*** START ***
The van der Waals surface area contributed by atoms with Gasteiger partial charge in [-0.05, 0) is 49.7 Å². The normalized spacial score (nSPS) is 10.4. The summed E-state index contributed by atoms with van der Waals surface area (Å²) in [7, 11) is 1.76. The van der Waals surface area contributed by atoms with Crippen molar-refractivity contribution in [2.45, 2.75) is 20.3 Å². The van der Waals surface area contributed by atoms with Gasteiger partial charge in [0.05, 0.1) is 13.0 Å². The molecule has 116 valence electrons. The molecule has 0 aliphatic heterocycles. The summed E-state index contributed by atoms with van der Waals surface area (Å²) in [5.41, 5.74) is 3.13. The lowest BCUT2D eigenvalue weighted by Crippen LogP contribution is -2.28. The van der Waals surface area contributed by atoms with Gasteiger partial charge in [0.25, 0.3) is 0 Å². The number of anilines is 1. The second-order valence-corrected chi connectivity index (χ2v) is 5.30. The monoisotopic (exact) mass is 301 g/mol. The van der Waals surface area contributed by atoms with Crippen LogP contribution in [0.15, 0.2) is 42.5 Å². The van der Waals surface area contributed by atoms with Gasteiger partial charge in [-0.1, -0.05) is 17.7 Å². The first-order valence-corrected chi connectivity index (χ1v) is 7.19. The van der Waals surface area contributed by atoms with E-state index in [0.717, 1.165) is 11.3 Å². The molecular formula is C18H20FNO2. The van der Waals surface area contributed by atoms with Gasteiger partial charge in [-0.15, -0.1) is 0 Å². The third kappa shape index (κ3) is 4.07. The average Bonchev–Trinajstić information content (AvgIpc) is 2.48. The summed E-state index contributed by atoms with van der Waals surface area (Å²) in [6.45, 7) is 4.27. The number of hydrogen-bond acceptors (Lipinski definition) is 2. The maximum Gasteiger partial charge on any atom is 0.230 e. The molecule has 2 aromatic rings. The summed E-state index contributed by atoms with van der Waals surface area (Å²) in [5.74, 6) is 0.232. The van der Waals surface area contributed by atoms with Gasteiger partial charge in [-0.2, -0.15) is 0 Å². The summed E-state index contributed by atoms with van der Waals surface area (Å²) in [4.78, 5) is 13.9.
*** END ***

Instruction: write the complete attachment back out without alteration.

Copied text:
The van der Waals surface area contributed by atoms with Gasteiger partial charge in [-0.05, 0) is 49.7 Å². The normalized spacial score (nSPS) is 10.4. The summed E-state index contributed by atoms with van der Waals surface area (Å²) in [7, 11) is 1.76. The van der Waals surface area contributed by atoms with Crippen molar-refractivity contribution in [2.45, 2.75) is 20.3 Å². The van der Waals surface area contributed by atoms with Gasteiger partial charge in [0.05, 0.1) is 13.0 Å². The molecule has 116 valence electrons. The molecule has 0 aliphatic heterocycles. The summed E-state index contributed by atoms with van der Waals surface area (Å²) in [5.41, 5.74) is 3.13. The lowest BCUT2D eigenvalue weighted by Crippen LogP contribution is -2.28. The van der Waals surface area contributed by atoms with Gasteiger partial charge in [0.25, 0.3) is 0 Å². The number of anilines is 1. The second-order valence-corrected chi connectivity index (χ2v) is 5.30. The monoisotopic (exact) mass is 301 g/mol. The van der Waals surface area contributed by atoms with Crippen LogP contribution in [0.15, 0.2) is 42.5 Å². The van der Waals surface area contributed by atoms with Gasteiger partial charge in [-0.1, -0.05) is 17.7 Å². The first-order valence-corrected chi connectivity index (χ1v) is 7.19. The van der Waals surface area contributed by atoms with E-state index in [0.717, 1.165) is 11.3 Å². The molecular formula is C18H20FNO2. The van der Waals surface area contributed by atoms with Gasteiger partial charge in [-0.15, -0.1) is 0 Å². The third kappa shape index (κ3) is 4.07. The average Bonchev–Trinajstić information content (AvgIpc) is 2.48. The summed E-state index contributed by atoms with van der Waals surface area (Å²) in [6.45, 7) is 4.27. The number of hydrogen-bond acceptors (Lipinski definition) is 2. The maximum Gasteiger partial charge on any atom is 0.230 e. The molecule has 2 aromatic rings. The summed E-state index contributed by atoms with van der Waals surface area (Å²) in [5.74, 6) is 0.232. The van der Waals surface area contributed by atoms with Gasteiger partial charge in [-0.2, -0.15) is 0 Å². The summed E-state index contributed by atoms with van der Waals surface area (Å²) in [4.78, 5) is 13.9.